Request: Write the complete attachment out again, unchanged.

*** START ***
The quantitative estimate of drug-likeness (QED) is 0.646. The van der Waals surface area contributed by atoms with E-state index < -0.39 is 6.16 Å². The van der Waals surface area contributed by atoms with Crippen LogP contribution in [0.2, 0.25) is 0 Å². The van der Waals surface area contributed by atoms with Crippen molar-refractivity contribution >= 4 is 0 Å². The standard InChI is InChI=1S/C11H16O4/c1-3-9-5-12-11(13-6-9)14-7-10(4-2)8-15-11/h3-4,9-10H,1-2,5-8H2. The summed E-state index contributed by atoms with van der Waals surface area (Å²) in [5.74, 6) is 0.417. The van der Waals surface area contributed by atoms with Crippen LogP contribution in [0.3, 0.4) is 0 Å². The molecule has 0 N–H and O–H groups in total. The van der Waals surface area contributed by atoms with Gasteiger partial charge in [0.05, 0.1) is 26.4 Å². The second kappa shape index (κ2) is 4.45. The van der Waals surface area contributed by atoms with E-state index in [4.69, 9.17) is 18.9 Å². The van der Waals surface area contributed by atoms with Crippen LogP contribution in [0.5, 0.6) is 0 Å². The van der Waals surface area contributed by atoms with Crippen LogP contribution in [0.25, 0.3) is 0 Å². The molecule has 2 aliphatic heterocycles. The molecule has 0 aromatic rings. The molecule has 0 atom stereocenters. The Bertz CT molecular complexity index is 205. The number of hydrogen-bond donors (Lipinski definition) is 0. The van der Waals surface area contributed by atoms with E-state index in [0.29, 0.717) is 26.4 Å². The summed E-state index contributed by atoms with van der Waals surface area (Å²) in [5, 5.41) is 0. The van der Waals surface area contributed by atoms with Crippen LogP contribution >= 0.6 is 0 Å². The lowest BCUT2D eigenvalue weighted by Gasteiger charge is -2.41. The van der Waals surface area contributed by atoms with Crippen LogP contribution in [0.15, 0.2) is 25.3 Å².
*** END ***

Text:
The quantitative estimate of drug-likeness (QED) is 0.646. The van der Waals surface area contributed by atoms with E-state index < -0.39 is 6.16 Å². The van der Waals surface area contributed by atoms with Crippen LogP contribution in [0.2, 0.25) is 0 Å². The van der Waals surface area contributed by atoms with Crippen molar-refractivity contribution >= 4 is 0 Å². The standard InChI is InChI=1S/C11H16O4/c1-3-9-5-12-11(13-6-9)14-7-10(4-2)8-15-11/h3-4,9-10H,1-2,5-8H2. The summed E-state index contributed by atoms with van der Waals surface area (Å²) in [5.74, 6) is 0.417. The van der Waals surface area contributed by atoms with Crippen LogP contribution in [0.3, 0.4) is 0 Å². The molecule has 0 N–H and O–H groups in total. The van der Waals surface area contributed by atoms with Gasteiger partial charge in [0.05, 0.1) is 26.4 Å². The second kappa shape index (κ2) is 4.45. The van der Waals surface area contributed by atoms with E-state index in [4.69, 9.17) is 18.9 Å². The van der Waals surface area contributed by atoms with Crippen LogP contribution in [0.5, 0.6) is 0 Å². The van der Waals surface area contributed by atoms with Crippen LogP contribution in [0.25, 0.3) is 0 Å². The molecule has 2 aliphatic heterocycles. The molecule has 0 aromatic rings. The molecule has 0 atom stereocenters. The Bertz CT molecular complexity index is 205. The number of hydrogen-bond donors (Lipinski definition) is 0. The van der Waals surface area contributed by atoms with E-state index in [0.29, 0.717) is 26.4 Å². The summed E-state index contributed by atoms with van der Waals surface area (Å²) in [5, 5.41) is 0. The van der Waals surface area contributed by atoms with Crippen LogP contribution >= 0.6 is 0 Å². The lowest BCUT2D eigenvalue weighted by Gasteiger charge is -2.41. The van der Waals surface area contributed by atoms with Crippen LogP contribution in [0.15, 0.2) is 25.3 Å².